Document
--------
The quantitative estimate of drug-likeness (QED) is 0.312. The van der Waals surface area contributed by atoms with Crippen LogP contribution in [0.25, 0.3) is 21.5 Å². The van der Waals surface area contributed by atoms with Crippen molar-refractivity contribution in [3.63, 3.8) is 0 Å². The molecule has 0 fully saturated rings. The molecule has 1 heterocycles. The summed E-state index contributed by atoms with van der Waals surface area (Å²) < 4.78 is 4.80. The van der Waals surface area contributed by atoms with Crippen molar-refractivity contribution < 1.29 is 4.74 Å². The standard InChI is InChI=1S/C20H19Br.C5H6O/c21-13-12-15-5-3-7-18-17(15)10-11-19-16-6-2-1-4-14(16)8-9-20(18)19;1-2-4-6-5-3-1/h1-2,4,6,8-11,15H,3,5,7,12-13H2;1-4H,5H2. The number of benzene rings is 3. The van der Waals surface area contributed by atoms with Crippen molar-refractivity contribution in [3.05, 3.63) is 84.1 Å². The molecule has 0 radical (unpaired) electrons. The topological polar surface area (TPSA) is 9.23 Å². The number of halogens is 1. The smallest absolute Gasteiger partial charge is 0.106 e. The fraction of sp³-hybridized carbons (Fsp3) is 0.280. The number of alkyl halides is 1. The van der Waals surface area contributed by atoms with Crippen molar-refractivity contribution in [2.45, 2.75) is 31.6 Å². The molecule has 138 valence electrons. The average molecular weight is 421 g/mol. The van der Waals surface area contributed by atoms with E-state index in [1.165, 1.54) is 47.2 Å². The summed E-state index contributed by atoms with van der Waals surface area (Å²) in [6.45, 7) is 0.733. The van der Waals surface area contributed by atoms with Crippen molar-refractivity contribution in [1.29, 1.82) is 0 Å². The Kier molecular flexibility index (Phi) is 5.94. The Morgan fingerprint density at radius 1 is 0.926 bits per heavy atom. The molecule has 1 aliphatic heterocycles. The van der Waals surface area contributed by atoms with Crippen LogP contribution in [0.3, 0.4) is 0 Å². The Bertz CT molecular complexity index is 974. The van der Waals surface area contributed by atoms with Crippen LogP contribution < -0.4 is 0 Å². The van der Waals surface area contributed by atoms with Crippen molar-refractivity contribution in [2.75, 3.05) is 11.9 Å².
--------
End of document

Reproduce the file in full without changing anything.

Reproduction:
The quantitative estimate of drug-likeness (QED) is 0.312. The van der Waals surface area contributed by atoms with Crippen LogP contribution in [0.25, 0.3) is 21.5 Å². The van der Waals surface area contributed by atoms with Crippen molar-refractivity contribution in [3.63, 3.8) is 0 Å². The molecule has 0 fully saturated rings. The molecule has 1 heterocycles. The summed E-state index contributed by atoms with van der Waals surface area (Å²) < 4.78 is 4.80. The van der Waals surface area contributed by atoms with Crippen molar-refractivity contribution < 1.29 is 4.74 Å². The standard InChI is InChI=1S/C20H19Br.C5H6O/c21-13-12-15-5-3-7-18-17(15)10-11-19-16-6-2-1-4-14(16)8-9-20(18)19;1-2-4-6-5-3-1/h1-2,4,6,8-11,15H,3,5,7,12-13H2;1-4H,5H2. The number of benzene rings is 3. The van der Waals surface area contributed by atoms with Crippen molar-refractivity contribution in [3.05, 3.63) is 84.1 Å². The molecule has 0 radical (unpaired) electrons. The topological polar surface area (TPSA) is 9.23 Å². The number of halogens is 1. The smallest absolute Gasteiger partial charge is 0.106 e. The fraction of sp³-hybridized carbons (Fsp3) is 0.280. The number of alkyl halides is 1. The van der Waals surface area contributed by atoms with Crippen molar-refractivity contribution in [2.45, 2.75) is 31.6 Å². The molecule has 138 valence electrons. The average molecular weight is 421 g/mol. The van der Waals surface area contributed by atoms with E-state index in [1.165, 1.54) is 47.2 Å². The summed E-state index contributed by atoms with van der Waals surface area (Å²) in [6.45, 7) is 0.733. The van der Waals surface area contributed by atoms with Crippen molar-refractivity contribution in [1.29, 1.82) is 0 Å². The Kier molecular flexibility index (Phi) is 5.94. The Morgan fingerprint density at radius 1 is 0.926 bits per heavy atom. The molecule has 1 aliphatic heterocycles. The van der Waals surface area contributed by atoms with Crippen LogP contribution in [0.3, 0.4) is 0 Å². The Bertz CT molecular complexity index is 974. The van der Waals surface area contributed by atoms with Crippen LogP contribution < -0.4 is 0 Å². The van der Waals surface area contributed by atoms with Crippen molar-refractivity contribution in [2.75, 3.05) is 11.9 Å².